The channel 40 is sized and shaped to matingly receive the outer body engaging end 27 of the locking bar 26, when aligned with the channel. In the illustrated embodiments, the locking member receiving channel 40 has a generally semi-circular cross-section with a radius corresponding to a radius of the locking bar 26. In other embodiments, the locking member can be a locking bar having other elongate shapes, such as, for example, rectangular, triangular and ovular, and the channel can be similarly sized and shaped. Alternatively, the locking member can be a non-elongated element, such as a sphere, with a correspondingly sized and shaped channel.
As shown in the illustrated embodiments, in some implementations, the outer body 14 can be designed for accommodation in most lock receiving devices. For example, the outer body 14 can include a lower bore containing portion 50 having a cylindrical shape adjoined to an upper securing portion 52 also having a cylindrical shape. In other implementations, the outer body 14 can have a generally rectangular, circular, triangular, or other desirable shape.
The assembled rotatable inner core 12 is inserted into the lock bore 36 formed in the outer body 14 (
With fewer components in the inner core and the outer body, the lock mechanism 10 conserves more interior space for future expansion and additional functionality than conventional locks.
As an individual seeks unauthorized access to the lock mechanism 10 when in the locked state, such as by inserting an incorrect key into the keyhole 38 and applying a torsional force or moment less than a predetermined maximum torsional force to the rotatable inner core 12, the locking bar 26, being prevented from moving downwardly away from the channel 40 by the tumbler stopping member 37, at least partially engages the channel 40 and a projection 22, or resilient member 31, to prevent rotation of the inner core relative to the outer body 14. If the applied torsional force meets or exceeds the predetermined maximum torsional force, such as by aggressive tampering of the lock mechanism 10, the deformable projections 22 are configured to deform or collapse from the pressure being applied to them by the locking bar 26. In implementations using resilient members 31, as described above in relation to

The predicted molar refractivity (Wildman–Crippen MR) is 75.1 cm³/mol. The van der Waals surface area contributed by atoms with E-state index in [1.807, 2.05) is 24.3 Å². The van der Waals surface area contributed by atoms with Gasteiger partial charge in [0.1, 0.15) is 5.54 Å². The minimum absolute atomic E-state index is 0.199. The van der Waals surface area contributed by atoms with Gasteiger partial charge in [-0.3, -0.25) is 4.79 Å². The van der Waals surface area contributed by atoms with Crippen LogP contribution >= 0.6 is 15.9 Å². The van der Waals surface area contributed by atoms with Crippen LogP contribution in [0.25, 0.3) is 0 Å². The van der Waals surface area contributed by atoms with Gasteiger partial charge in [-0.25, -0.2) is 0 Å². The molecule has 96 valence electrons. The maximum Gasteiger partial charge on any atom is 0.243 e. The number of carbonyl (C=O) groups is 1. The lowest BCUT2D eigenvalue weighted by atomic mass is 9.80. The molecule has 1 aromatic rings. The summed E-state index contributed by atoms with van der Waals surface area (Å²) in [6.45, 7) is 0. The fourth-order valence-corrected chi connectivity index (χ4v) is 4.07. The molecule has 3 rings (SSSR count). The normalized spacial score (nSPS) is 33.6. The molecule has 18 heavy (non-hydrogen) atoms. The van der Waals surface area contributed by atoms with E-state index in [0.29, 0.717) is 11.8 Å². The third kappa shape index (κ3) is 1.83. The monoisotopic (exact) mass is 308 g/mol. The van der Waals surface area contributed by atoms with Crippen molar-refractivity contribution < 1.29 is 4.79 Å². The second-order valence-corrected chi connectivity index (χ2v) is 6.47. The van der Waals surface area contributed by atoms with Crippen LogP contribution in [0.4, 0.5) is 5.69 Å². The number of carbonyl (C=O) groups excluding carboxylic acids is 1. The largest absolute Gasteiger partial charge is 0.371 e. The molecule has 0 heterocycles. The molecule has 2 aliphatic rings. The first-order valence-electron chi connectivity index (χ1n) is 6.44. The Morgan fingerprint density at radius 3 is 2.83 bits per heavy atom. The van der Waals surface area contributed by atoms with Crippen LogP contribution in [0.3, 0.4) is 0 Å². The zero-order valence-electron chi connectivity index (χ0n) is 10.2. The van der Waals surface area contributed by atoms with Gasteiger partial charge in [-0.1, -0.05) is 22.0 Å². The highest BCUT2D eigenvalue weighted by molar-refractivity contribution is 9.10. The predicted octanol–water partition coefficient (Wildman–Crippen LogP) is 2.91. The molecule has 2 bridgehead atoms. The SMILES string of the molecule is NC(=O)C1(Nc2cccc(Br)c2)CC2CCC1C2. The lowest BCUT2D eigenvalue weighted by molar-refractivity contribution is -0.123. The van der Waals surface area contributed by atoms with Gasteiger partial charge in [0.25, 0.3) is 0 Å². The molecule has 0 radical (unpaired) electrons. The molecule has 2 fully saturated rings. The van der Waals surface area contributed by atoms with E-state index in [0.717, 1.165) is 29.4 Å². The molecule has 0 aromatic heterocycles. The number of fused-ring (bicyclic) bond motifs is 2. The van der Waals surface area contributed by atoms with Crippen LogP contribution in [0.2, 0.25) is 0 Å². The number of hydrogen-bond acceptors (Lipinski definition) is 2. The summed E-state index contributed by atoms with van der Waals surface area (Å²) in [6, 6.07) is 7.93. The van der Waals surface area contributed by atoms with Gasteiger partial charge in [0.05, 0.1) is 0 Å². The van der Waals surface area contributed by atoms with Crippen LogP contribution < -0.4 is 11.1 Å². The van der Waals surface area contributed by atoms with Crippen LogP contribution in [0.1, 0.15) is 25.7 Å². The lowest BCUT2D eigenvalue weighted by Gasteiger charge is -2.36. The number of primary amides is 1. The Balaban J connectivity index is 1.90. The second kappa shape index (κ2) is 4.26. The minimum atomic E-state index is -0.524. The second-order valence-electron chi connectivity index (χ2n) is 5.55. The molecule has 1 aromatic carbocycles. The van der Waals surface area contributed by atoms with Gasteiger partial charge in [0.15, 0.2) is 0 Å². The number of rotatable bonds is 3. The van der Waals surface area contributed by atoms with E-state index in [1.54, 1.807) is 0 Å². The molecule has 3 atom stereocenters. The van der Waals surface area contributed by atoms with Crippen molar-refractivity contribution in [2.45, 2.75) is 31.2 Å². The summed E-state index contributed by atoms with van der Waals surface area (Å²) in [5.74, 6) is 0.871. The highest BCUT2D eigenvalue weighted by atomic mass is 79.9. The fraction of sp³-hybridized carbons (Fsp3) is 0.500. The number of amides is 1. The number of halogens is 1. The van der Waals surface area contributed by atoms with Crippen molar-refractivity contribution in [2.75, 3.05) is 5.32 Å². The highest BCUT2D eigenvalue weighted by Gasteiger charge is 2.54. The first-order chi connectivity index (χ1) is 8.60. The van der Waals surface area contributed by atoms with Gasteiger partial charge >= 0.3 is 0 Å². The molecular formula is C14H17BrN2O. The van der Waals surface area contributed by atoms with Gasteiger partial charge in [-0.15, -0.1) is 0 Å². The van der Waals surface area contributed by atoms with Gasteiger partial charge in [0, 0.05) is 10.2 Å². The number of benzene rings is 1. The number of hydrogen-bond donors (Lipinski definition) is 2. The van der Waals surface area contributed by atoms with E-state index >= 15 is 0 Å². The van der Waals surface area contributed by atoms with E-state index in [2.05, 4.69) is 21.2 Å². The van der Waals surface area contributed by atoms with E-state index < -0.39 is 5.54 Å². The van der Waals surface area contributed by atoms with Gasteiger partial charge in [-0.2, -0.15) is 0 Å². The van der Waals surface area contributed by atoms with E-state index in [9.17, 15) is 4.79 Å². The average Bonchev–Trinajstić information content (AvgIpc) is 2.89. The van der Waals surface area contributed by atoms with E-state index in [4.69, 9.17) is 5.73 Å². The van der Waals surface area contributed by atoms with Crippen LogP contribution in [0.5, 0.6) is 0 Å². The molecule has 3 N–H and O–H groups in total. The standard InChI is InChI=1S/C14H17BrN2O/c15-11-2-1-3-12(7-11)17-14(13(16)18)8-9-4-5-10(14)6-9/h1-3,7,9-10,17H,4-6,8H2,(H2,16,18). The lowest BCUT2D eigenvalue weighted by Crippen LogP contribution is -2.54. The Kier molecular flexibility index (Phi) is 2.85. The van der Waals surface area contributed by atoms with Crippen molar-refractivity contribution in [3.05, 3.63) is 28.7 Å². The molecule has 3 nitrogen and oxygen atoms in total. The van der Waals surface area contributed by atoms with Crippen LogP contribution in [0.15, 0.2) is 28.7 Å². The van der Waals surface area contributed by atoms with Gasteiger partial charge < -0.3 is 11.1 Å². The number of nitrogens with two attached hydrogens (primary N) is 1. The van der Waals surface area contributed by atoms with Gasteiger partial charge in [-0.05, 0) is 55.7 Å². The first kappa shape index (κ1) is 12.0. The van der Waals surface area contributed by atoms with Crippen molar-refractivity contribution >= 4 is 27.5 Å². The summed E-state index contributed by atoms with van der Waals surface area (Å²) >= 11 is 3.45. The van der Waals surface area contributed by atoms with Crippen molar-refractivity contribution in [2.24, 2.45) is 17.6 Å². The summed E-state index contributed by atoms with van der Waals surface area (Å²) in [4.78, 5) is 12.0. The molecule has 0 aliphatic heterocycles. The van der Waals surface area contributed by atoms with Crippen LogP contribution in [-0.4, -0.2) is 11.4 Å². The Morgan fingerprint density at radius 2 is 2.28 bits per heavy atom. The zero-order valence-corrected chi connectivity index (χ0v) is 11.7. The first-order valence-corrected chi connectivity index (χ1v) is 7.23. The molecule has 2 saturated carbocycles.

As shown in
Once a projection 22 is deformed and the locking bar 26 is permanently wedged between the ledge 45 or upper surface of the recess 20 and the channel 40, the lock mechanism 10 is effectively inoperable and must be replaced. Accordingly, the predetermined maximum torsional force should correspond to a level beyond the maximum torsional force an individual seeking authorized access to the lock mechanism would apply to the inner core 12.
In embodiments where the deformable members are one or more resilient members 31, as shown in
In contrast, a user seeking authorized access can insert an authorized key 16 into the keyhole 38. Upon insertion of an authorized key 16, the tumbler stopping member 37 within the rotatable inner core 12 is moved from a position opposite the tumbler pins 30 as shown in
In some embodiments, the key can be an access device with one or more electrical components that communicate with and/or transfer power to the lock. In the illustrated embodiments, the key 16 is a mechanical key with an electronic memory portion 60 containing user identification information or access code information readable by a micro-processor based circuit 62 housed in the plug 18. The circuit 62 can include a solenoid or other device (not shown), such as a motor, magnet, or other similar device. The solenoid can be selectively controllable to “unlock the lock,” i.e., to move or release the tumbler stopping member 37 from underneath the tumbler pins 30, when the information read by the circuit indicates access is authorized.